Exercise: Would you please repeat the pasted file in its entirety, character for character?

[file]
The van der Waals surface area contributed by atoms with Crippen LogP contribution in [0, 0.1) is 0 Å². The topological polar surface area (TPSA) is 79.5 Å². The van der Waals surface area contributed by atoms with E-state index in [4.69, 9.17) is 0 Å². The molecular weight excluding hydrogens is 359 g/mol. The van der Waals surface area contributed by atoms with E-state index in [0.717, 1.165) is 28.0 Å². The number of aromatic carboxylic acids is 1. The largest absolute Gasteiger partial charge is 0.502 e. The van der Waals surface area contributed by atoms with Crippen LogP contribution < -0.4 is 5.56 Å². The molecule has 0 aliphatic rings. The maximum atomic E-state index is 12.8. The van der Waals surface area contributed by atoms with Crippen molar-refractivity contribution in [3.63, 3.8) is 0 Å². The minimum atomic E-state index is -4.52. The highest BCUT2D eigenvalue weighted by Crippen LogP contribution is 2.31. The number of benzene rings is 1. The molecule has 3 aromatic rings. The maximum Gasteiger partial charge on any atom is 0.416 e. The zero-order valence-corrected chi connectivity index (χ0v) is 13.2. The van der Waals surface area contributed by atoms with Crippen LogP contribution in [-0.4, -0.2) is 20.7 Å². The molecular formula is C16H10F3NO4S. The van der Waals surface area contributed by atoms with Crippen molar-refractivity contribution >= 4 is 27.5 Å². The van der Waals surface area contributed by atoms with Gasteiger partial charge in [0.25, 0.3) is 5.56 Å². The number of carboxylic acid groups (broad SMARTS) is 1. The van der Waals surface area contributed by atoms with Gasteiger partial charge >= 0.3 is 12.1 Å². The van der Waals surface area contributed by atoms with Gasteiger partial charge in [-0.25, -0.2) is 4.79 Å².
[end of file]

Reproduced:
The van der Waals surface area contributed by atoms with Crippen LogP contribution in [0, 0.1) is 0 Å². The topological polar surface area (TPSA) is 79.5 Å². The van der Waals surface area contributed by atoms with E-state index in [4.69, 9.17) is 0 Å². The molecular weight excluding hydrogens is 359 g/mol. The van der Waals surface area contributed by atoms with E-state index in [0.717, 1.165) is 28.0 Å². The number of aromatic carboxylic acids is 1. The largest absolute Gasteiger partial charge is 0.502 e. The van der Waals surface area contributed by atoms with Crippen LogP contribution < -0.4 is 5.56 Å². The molecule has 0 aliphatic rings. The maximum atomic E-state index is 12.8. The van der Waals surface area contributed by atoms with Crippen molar-refractivity contribution in [3.63, 3.8) is 0 Å². The minimum atomic E-state index is -4.52. The highest BCUT2D eigenvalue weighted by Crippen LogP contribution is 2.31. The number of benzene rings is 1. The molecule has 3 aromatic rings. The maximum Gasteiger partial charge on any atom is 0.416 e. The zero-order valence-corrected chi connectivity index (χ0v) is 13.2. The van der Waals surface area contributed by atoms with Crippen LogP contribution in [-0.4, -0.2) is 20.7 Å². The molecular formula is C16H10F3NO4S. The van der Waals surface area contributed by atoms with Crippen molar-refractivity contribution >= 4 is 27.5 Å². The van der Waals surface area contributed by atoms with Gasteiger partial charge in [0.25, 0.3) is 5.56 Å². The number of carboxylic acid groups (broad SMARTS) is 1. The van der Waals surface area contributed by atoms with Gasteiger partial charge >= 0.3 is 12.1 Å². The van der Waals surface area contributed by atoms with Gasteiger partial charge in [-0.25, -0.2) is 4.79 Å².